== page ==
There’s an interesting battle brewing at the site of perhaps the most famous military landing in modern history.
According to several published reports, the famed beaches at Normandy on the coast of France where Allied troops launched a historic offensive against Nazi Germany on June 6, 1944, are now being flooded by complaints from veterans — mostly from the U.S. and Great Britain — who oppose French President Nicolas Sarkozy’s plan to put 100 wind turbines seven miles offshore. Some go as far to say the turbines would "desecrate" the site.
These are hallowed grounds, they say. To ostensibly line the path of history with 100 turbines is, as British writer Robert Hardman wrote in an op-ed in the Daily Mail, an attack on the past. “If modish environmental dogma takes priority over our most important heritage sites, then a precedent has been set.”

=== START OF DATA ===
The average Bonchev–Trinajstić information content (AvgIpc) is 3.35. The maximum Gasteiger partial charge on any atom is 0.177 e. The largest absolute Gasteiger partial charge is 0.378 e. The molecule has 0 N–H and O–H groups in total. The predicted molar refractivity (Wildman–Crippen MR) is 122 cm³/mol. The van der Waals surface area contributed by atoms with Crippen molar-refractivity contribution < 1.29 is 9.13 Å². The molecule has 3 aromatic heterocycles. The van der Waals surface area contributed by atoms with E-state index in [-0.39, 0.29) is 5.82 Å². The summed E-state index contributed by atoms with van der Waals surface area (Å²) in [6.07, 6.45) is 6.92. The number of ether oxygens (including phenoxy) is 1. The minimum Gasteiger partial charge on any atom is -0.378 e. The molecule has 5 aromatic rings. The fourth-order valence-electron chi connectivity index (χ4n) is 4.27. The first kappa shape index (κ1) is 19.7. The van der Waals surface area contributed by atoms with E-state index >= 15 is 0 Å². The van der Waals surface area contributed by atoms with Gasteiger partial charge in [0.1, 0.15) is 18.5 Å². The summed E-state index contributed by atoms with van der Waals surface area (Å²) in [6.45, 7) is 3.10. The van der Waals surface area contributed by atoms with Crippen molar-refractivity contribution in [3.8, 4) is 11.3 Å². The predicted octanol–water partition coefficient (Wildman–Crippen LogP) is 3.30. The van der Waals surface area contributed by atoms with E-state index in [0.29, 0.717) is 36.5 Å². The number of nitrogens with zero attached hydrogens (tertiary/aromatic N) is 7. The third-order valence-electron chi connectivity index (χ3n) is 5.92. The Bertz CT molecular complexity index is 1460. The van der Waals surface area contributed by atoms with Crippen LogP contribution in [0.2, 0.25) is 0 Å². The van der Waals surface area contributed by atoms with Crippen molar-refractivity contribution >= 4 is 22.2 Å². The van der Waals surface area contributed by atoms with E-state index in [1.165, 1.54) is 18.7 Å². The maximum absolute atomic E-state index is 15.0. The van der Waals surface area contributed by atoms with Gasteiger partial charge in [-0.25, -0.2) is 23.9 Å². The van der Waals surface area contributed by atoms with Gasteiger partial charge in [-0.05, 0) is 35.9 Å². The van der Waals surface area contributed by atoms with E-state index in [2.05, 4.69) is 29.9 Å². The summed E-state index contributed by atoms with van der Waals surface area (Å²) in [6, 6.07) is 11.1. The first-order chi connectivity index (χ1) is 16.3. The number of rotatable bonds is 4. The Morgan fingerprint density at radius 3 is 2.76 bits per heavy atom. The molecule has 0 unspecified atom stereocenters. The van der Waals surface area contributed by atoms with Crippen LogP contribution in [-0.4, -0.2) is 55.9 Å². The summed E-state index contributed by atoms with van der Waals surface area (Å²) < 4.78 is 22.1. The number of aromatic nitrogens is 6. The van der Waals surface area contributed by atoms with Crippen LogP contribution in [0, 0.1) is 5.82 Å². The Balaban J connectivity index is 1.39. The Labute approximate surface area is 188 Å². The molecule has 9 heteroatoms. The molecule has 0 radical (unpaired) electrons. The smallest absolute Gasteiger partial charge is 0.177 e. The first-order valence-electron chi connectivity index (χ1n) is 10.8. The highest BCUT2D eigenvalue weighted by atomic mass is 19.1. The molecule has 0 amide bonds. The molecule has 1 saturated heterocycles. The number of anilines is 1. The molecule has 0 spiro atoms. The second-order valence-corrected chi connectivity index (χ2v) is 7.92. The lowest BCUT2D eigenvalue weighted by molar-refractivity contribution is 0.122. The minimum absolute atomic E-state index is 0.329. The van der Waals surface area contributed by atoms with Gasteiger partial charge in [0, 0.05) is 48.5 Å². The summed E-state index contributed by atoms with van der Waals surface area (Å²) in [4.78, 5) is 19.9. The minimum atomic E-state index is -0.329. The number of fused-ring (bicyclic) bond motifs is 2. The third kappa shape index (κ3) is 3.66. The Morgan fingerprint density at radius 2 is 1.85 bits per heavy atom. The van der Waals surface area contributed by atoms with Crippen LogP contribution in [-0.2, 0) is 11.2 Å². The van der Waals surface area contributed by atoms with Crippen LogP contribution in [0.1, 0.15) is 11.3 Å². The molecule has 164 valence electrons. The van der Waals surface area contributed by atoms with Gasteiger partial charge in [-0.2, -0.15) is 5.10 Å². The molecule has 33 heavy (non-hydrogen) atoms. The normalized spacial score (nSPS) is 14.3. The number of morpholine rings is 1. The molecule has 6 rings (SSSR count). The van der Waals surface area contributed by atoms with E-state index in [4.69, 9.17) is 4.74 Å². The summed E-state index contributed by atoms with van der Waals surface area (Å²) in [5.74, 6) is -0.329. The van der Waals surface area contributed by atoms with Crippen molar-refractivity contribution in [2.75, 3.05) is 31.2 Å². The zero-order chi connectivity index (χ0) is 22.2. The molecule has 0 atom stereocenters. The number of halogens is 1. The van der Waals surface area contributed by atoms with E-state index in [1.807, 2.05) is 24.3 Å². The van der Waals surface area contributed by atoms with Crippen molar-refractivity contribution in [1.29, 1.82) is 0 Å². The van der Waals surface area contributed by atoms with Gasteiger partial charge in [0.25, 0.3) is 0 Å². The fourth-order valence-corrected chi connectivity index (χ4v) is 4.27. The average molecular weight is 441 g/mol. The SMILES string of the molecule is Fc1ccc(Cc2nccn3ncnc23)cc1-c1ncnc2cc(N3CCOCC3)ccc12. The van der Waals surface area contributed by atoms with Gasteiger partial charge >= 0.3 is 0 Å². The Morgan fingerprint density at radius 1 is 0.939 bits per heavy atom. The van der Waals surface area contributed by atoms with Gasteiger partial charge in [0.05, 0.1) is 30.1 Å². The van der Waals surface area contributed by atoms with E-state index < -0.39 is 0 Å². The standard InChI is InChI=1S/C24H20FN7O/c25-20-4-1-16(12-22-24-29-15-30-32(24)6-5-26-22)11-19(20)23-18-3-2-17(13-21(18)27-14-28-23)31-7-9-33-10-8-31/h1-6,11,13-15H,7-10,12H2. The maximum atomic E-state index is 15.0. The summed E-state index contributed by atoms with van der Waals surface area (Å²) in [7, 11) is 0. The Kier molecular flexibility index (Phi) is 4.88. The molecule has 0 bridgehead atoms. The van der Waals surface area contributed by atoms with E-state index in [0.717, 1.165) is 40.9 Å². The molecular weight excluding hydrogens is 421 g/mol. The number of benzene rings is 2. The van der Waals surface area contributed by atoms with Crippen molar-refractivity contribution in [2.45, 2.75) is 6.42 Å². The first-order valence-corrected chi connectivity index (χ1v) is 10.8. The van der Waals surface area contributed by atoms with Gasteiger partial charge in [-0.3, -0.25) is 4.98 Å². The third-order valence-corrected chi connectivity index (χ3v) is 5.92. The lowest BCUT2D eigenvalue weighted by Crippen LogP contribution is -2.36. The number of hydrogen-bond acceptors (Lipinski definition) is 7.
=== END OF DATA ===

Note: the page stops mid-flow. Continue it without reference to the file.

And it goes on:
Sure, but who owns the past? For nearly 70 years, that site has all but belonged to Allied veterans, who saw it as a reflection of their democratic ideals. Do wind turbines — barely a thumbnail tall on the horizon seven miles away — change those ideals? And who owns that history? The French certainly own the rights.
The French government is surely keen to the sensitivity of the site. But they also know they are falling behind the renewable energy curve as they contemplate their future energy policy. The country remains deeply invested in nuclear power, with little to show in terms of solar and offshore wind development.
It’ll be interesting to see how they navigate this issue that seems to be more contentious abroad than it is at home.
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